Tag: Josue

Automotive recall fatigue

(Update)With 40 million auto recalls already this year, 2014 is set to be the biggest year ever. And it’s creating what some are calling recall fatigue.More and more drivers are suffering from recall fatigue. They are tired of hearing about recalls and because there have been so many, drivers don’t really think the latest one applies to them. But this is now leading to a startling number of owners not getting their vehicles fixed, which can have serious consequences.There has been a new vehicle recall every week in 2014 — and it’s only halfway through the year. But already the numbers are at an all time high.Phil Edmonston, consumer advocate: “Over 40 million vehicles recalled so far this year, which is more than all the vehicles recalled last year. So this is a record breaking year for recall campaigns.”Another startling statistic — one third of all recalled vehicles will not get repaired. Experts say consumers are suffering from recall fatigue. They’re simply tired of hearing about recalls and are actively ignoring the notices.It’s the manufacturer’s responsibility to notify the owner of a recall. Then the manufacturer and the dealer are jointly responsible for carrying out the repair work free of charge and in a timely manner. But some onus also lies on the owner.Phil Edmonston: “The person who’s selling you their car and you’re buying it used, that person has responsibility to tell you all that they know about the vehicle, if not, they have a certain liability for having failed to disclose certain important parts when you bought the vehicle. The other thing though is that you have a responsibility when buying a vehicle to find out, are there outstanding recall campaigns?”If a person fails to fix a recalled part, they could be held responsible for the damages in an accident. Madeleine Agro is making sure she avoids this: “My vehicle has been recalled and I’ve received a letter from General Motors and we are awaiting parts and it’s going to be as soon as possible.”And it’s easy for the consumer to be proactive. One way is going straight to the manufacturer’s website.Jeff Taylor is with Eccles Auto Service: “Type in your VIN number, vehicle insurance number, which is on the car, ownership, on your insurance, type that in and go from there.”It is the owner’s responsibility to contact the manufacturer to update their address in order to receive the latest notices about recalls. And, if you’re buying a used vehicle and you want to find out whether the repairs have been carried out, you can contact the nearest authorized dealer and they’ll use the VIN number to consult the manufacturer’s database. read more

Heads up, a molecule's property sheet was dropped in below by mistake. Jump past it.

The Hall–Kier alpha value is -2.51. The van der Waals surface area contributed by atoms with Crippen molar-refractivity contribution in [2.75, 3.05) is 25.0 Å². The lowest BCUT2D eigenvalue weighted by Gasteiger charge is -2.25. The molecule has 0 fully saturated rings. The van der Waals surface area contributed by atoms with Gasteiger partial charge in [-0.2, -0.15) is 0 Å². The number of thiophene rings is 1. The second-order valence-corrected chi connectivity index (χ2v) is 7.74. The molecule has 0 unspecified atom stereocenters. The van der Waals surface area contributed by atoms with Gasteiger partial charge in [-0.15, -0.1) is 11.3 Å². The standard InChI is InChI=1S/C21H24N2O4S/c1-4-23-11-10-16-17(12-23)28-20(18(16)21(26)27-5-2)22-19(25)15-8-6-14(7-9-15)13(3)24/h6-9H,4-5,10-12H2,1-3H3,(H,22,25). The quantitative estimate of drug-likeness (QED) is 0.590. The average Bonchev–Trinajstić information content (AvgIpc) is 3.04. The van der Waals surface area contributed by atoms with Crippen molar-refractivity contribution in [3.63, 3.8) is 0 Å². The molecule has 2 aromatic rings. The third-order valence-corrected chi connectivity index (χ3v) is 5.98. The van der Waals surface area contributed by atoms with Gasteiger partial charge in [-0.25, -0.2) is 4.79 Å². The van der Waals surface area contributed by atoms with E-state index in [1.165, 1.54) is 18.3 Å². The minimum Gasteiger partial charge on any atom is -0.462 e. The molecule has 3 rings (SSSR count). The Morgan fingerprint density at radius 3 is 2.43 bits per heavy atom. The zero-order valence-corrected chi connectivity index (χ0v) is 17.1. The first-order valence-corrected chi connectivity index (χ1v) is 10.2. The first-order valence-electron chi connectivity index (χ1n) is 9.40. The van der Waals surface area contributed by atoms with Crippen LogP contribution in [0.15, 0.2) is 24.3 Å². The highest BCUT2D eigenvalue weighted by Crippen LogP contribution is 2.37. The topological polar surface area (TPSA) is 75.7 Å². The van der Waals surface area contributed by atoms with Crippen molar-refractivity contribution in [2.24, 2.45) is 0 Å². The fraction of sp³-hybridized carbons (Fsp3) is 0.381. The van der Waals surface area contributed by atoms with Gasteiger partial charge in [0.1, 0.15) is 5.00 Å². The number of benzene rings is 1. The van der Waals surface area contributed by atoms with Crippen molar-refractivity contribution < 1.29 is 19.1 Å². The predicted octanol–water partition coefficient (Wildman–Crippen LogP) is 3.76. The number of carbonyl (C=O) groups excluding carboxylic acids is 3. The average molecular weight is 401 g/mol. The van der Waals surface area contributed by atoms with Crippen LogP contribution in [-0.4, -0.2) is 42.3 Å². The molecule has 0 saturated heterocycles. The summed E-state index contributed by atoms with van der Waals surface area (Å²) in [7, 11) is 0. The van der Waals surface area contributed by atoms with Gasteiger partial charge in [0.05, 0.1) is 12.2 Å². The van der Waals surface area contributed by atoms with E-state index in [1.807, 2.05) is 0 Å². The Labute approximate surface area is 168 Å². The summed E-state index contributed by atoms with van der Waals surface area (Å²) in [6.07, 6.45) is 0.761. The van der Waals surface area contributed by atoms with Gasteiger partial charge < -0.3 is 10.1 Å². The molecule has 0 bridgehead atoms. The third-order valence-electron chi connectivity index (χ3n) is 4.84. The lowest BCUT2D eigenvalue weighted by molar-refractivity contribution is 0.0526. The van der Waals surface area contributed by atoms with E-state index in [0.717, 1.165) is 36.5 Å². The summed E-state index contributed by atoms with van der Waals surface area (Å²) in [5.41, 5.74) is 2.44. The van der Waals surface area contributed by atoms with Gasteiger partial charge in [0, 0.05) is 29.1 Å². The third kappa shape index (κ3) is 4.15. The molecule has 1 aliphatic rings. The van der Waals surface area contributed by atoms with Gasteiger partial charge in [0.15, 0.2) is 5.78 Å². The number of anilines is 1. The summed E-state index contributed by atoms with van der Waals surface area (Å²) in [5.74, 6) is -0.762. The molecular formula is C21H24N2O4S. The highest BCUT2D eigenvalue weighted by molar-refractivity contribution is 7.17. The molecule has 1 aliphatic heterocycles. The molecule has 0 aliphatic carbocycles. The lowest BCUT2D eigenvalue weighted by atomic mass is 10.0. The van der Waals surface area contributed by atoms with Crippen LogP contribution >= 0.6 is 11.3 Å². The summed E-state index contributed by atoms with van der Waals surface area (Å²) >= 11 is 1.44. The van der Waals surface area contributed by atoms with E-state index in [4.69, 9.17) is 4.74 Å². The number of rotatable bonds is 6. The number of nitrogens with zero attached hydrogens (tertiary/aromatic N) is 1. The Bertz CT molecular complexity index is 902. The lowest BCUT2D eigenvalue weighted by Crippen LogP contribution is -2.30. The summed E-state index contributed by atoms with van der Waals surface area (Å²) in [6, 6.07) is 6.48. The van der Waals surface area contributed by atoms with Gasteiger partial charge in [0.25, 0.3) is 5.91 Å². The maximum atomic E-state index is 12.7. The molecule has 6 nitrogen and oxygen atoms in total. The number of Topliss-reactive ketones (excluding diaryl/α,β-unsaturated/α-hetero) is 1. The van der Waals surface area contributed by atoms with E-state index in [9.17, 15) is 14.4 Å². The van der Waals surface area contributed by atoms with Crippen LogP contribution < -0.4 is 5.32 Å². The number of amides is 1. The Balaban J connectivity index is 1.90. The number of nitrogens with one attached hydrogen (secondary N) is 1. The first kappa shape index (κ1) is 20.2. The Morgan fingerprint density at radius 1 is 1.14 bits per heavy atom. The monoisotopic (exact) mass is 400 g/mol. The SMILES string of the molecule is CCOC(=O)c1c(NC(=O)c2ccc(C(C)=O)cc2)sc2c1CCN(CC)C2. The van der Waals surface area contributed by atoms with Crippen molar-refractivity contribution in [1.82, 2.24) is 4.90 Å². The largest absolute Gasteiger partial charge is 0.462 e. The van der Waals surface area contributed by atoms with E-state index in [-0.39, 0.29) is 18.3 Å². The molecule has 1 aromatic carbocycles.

Budget supermarket Lidl launches Oxford University scholarship for students to study German

Want the best of The Telegraph direct to your email and WhatsApp? Sign up to our free twice-daily  Front Page newsletter and new  audio briefings. Lidl has launched a new scholarship for Oxford University students to study German. The budget supermarket chain announced plans to fund one graduate who enrolls on a masters degree in Modern German and sponsor competitions with cash prizes of up to £500 for undergraduates from next year.It comes as education experts warned of declining numbers of students learning the language in schools, which a British Council adviser suggested was partly because pupils still associate Germany with war.Professor Ian Watson, chair of the faculty of medieval and modern languages, said: “We are delighted that, at a time when the teaching of modern languages in the UK is facing considerable challenges, a major German company in the shape of Lidl has stepped forward to offer its support.“The package of support that Lidl is so generously donating will allow us to raise the profile of the subject of German at Oxford at all stages of the undergraduate degree as well as for postgraduate study.”This year, just over 3,000 students sat German A-level exams, which is nearly half as many as in 2010. While a quarter of state schools that offered German as a subject after GCSE in the last three years no longer do so.Education experts have called for urgent action to halt the decline, pointing to Britain’s post-Brexit relationship with Germany as an example of the langauge’s potential future importance.The British Council’s school’s adviser Vicky Gough suggested students’ apparent waning interest in German stemmed from the choice to speak other “exotic” languages and from learning about the First and Second World Wars.She said: “Less and less people are taking German up and that is a big issue.”The perception of German is that it is harder, that it is less useful and it is something for the elite.  In many schools it’s only an option for the top set.”Spanish is seen as far more cool, it’s known as the ‘Despacito effect’ all the celebrities are using it.”I have asked students what languages they want to study, many of them say Spanish because there are so many places where you can use it or Chinese because they think it’s exotic. But the only thing they know about Germany is the war.”Overall, the number of students learning modern languages is down by 15 per cent at the end of the last academic year, compared to 2010.But German is recognised as performing worse than other subjects. Last year saw 7,600 entries for A-Level Spanish, more than double the numbers for German.  The move by Lidl to support German language students has been welcomed by education experts.Suzanne O’Farrell, curriculum and assessment specialist at the Association of School and College Leaders, said: “German is perhaps not as high profile as French and Spanish, but German is an important language economically and there is a real danger that if something is not done its decline could become a self fulfilling prophecy.  “There needs to be some urgent action taken or promotion like the Lidl scholarship, to turn the tide.”German speakers are going to be so few and far between it could make them very employable. “If we cut that off we are going to do ourselves some damage.  As a trading partner Germany are just as important as they always.”Lidl’s UK CEO Christian Härtnagel said: “As a British supermarket with roots in Germany, we saw this opportunity as a great fit and are incredibly proud to be working with Oxford to support both undergrad and graduate students of German.” read more